This year the Division Presidents are aligning their theme and all will focus on different aspects of EDI that speak to their Division. My Presidential theme will focus on supporting Equity, Diversity, and Inclusion (EDI) through assessment and outcomes by identifying, overseeing planning, and implementing activities. The theme will build on the ground work laid by the Advancing Diversity Taskforce and Sandra Hughes-Hassell’s Presidential Theme promoting youth advocacy. It also speaks to the needs of members who are looking for guidance on impactful outcomes and assessment, and moves YALSA closer to reaching the goals it laid out in its implementation plan. It is an ambitious plan, but has potential for impact.
The Taskforce will last for a year tackling a variety of activities throughout. Activities will include:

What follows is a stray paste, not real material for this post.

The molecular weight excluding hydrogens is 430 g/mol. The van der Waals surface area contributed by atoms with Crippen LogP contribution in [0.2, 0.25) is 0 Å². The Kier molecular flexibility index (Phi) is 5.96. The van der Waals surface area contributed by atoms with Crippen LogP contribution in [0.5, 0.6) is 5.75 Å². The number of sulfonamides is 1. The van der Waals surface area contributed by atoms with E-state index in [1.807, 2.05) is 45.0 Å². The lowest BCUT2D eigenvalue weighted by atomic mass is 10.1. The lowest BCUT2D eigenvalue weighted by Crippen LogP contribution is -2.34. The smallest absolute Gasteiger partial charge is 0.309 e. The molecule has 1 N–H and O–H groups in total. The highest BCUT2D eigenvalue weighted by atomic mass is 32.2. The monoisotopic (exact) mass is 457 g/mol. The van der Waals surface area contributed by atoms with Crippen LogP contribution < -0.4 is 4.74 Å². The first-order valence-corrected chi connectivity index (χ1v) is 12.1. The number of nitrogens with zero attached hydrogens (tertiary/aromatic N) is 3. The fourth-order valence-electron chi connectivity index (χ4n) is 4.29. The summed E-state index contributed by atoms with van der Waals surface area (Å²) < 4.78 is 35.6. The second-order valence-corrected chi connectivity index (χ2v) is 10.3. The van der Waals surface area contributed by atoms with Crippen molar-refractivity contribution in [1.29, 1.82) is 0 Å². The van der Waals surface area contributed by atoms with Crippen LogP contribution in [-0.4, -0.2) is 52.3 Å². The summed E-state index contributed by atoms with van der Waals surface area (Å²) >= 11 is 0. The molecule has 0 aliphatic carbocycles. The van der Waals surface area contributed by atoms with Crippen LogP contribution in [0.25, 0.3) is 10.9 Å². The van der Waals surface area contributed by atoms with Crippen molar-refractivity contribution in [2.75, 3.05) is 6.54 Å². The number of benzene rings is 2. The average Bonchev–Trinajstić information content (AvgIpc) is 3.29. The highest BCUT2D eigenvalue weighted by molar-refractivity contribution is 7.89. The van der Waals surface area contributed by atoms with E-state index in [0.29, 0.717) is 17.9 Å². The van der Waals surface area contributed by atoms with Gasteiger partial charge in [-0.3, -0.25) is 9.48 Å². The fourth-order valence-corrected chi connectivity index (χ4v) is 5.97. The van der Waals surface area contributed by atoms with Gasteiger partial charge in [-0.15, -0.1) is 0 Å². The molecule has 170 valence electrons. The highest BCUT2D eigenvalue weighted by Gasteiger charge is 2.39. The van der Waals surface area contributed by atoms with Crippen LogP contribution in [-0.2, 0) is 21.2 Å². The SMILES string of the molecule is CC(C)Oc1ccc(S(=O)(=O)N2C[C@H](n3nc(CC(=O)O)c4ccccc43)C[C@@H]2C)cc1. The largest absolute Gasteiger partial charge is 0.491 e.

Advocacy & Activism
Incorporate the theme into summer learning, Teen Read Week™ and Teen Tech Week™
Yesterday over 40 YALSA members met online during the YALSA virtual town hall to discuss ways that we can support youth in our community during turbulent times. The outcome of the recent election has caused many young people to feel anxious and uncertain about the future of their rights and of our country, and we know that many incidents of bullying, hazing, harassment, and hate crimes have been reported in the past week. Because of this, the focus of the town hall was changed to focus on what we can do create safe spaces for our youth, how to create empathy, and how to empower teens to promote positive change in our community.
Why do need to offer these types of services to our youth? Because it’s our job. Last year, the YALSA Board approved a document called Core Professional Values for the Teen Services Profession that focuses on nine core values that define professionalism for those who work for and with teens through libraries. Three of those nine are compassion, inclusion, and social responsibility–values that have been extremely important in the past few weeks.